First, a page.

All in all, Gaugin seems a tiresome person, but he did expose the hypocrisy of a local bishop who decried Gaugin's womanizing, while engaging in some of his own, so I'll give him credit for that.

Verdict: if you're a fan of Gaugin, don't miss this show. It's quite large, so you'll need to move quickly to take it all in.

One Life: Katharine Graham

Where: National Portrait Gallery

When: through May 30, 2011

The National Portrait Gallery has been putting up a series of shows entitled "One Life." They set aside a small room in the museum devoted to pictures and other items about one person. I've seen shows on Elvis Presley and Thomas Paine previously. It's a nice way to learn about a particular individual and their time through artifacts from their life.

Katharine Graham was really a fascinating person; a description of her was "an extraordinary person living in extraordinary times." Very true. I was impressed by the tremendous courage she must have possessed to take over the Post after her husband's suicide. There's some coverage of her early life and marriage, but the bulk of the show concerns her stewardship of the Post in the 1970s.

One of the artifacts they have on display is a copy of the Post front page when they were allowed to publish the Pentagon Papers. There was a photo on that page, below the fold, entitled "Metro in the making." Today's small picture becomes tomorrow's expose series.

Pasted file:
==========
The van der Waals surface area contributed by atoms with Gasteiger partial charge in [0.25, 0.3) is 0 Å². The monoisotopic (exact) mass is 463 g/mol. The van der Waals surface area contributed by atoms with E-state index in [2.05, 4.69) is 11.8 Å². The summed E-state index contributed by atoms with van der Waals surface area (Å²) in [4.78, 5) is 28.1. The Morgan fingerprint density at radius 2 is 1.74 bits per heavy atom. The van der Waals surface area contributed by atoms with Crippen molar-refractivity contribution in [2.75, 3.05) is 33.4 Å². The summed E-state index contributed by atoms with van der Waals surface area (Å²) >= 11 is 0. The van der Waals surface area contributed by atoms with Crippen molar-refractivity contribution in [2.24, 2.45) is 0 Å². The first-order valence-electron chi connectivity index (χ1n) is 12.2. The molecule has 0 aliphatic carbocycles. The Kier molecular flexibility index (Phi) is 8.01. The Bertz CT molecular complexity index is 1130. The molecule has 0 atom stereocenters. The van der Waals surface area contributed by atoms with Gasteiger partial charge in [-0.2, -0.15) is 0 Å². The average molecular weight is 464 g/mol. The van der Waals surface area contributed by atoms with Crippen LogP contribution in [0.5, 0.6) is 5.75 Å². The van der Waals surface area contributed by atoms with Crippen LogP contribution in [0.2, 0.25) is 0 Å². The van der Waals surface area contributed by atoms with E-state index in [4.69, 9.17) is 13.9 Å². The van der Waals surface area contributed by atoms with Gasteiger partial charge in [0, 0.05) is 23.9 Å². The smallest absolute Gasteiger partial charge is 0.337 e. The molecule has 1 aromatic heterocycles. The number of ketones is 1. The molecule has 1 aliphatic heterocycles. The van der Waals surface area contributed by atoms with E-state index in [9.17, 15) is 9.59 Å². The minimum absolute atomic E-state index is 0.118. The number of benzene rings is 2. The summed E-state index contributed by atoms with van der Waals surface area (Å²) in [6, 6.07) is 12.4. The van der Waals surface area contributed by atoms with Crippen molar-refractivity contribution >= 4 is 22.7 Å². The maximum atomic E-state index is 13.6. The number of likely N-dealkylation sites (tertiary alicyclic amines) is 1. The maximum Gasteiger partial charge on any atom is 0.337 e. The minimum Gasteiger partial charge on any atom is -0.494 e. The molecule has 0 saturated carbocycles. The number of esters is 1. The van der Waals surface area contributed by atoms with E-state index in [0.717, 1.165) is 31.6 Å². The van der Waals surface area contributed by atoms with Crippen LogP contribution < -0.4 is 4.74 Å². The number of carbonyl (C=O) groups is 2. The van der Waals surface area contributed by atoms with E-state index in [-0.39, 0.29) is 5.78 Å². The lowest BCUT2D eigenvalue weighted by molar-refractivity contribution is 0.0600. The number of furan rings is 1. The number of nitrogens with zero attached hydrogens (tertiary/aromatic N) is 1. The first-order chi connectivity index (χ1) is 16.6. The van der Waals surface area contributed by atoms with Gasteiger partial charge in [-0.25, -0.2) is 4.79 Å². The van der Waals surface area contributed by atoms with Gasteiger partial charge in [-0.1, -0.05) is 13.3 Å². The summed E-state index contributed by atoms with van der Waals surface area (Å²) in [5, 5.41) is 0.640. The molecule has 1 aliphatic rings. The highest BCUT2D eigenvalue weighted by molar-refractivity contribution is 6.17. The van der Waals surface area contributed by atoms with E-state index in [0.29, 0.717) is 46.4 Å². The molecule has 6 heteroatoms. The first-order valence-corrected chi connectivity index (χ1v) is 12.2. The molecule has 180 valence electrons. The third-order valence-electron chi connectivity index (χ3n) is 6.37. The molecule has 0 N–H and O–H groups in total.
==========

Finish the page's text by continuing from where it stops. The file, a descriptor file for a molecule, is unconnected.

Also on display is Graham's Pulitzer Prize, which she won for her biography in 1998 - it's much smaller than I would have guessed.

Lots of Watergate stuff is on display; no surprise there. One gets a sense that she gambled on doing the right thing in exposing the corruption of the Nixon administration, and it paid off. One small beef, they misidentify the Circuit Court of Appeals as the District Court of Appeals in a blurb by a photo of Graham and Bradley.

Verdict: By all means, see this show; if you remember Watergate, it will bring it all back. If you don't, you can get some sense of what the fuss what all about.

Women in Jazz: The International Sweethearts of Rhythm, 1937-1949

Where: National Museum of American History

When: through May 31

This exhibit is in the archives cases, and once again, I am reminded how little attention anyone pays to these shows. No matter how crowded the museum is, there's rarely even one person (other than me) looking at these little displays. In a previous job, I was responsible for putting on displays, and I feel for anyone who does it for a living. It's an enormous amount of work, and unless your display is tremendously flashy, no one notices.